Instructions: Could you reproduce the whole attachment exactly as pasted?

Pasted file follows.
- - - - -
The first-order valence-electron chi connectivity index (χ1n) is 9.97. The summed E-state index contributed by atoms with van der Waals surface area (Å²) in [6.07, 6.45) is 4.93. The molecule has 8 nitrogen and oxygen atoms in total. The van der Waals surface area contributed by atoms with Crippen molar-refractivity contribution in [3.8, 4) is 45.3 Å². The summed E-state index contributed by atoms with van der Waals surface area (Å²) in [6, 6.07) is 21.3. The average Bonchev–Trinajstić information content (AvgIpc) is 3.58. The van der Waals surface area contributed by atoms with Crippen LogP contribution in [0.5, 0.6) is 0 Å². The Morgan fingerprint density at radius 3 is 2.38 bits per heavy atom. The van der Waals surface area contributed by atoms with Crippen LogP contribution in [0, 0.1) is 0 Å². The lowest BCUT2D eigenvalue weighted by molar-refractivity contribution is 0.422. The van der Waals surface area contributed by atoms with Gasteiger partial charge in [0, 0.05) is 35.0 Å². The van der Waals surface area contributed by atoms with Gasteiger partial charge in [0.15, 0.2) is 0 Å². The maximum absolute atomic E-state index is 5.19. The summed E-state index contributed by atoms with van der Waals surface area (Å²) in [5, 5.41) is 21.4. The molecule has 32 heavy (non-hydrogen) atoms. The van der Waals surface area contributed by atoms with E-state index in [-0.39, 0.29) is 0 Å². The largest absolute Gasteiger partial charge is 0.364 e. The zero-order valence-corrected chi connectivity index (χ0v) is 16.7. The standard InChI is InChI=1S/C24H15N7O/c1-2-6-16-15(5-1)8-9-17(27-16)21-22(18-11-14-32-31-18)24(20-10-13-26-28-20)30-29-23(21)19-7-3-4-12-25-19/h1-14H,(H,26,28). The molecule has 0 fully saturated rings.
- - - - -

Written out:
The first-order valence-electron chi connectivity index (χ1n) is 9.97. The summed E-state index contributed by atoms with van der Waals surface area (Å²) in [6.07, 6.45) is 4.93. The molecule has 8 nitrogen and oxygen atoms in total. The van der Waals surface area contributed by atoms with Crippen molar-refractivity contribution in [3.8, 4) is 45.3 Å². The summed E-state index contributed by atoms with van der Waals surface area (Å²) in [6, 6.07) is 21.3. The average Bonchev–Trinajstić information content (AvgIpc) is 3.58. The van der Waals surface area contributed by atoms with Crippen LogP contribution in [0.5, 0.6) is 0 Å². The Morgan fingerprint density at radius 3 is 2.38 bits per heavy atom. The van der Waals surface area contributed by atoms with Crippen LogP contribution in [0, 0.1) is 0 Å². The lowest BCUT2D eigenvalue weighted by molar-refractivity contribution is 0.422. The van der Waals surface area contributed by atoms with Gasteiger partial charge in [0, 0.05) is 35.0 Å². The van der Waals surface area contributed by atoms with Gasteiger partial charge in [0.15, 0.2) is 0 Å². The maximum absolute atomic E-state index is 5.19. The summed E-state index contributed by atoms with van der Waals surface area (Å²) in [5, 5.41) is 21.4. The molecule has 32 heavy (non-hydrogen) atoms. The van der Waals surface area contributed by atoms with E-state index in [-0.39, 0.29) is 0 Å². The largest absolute Gasteiger partial charge is 0.364 e. The zero-order valence-corrected chi connectivity index (χ0v) is 16.7. The standard InChI is InChI=1S/C24H15N7O/c1-2-6-16-15(5-1)8-9-17(27-16)21-22(18-11-14-32-31-18)24(20-10-13-26-28-20)30-29-23(21)19-7-3-4-12-25-19/h1-14H,(H,26,28). The molecule has 0 fully saturated rings.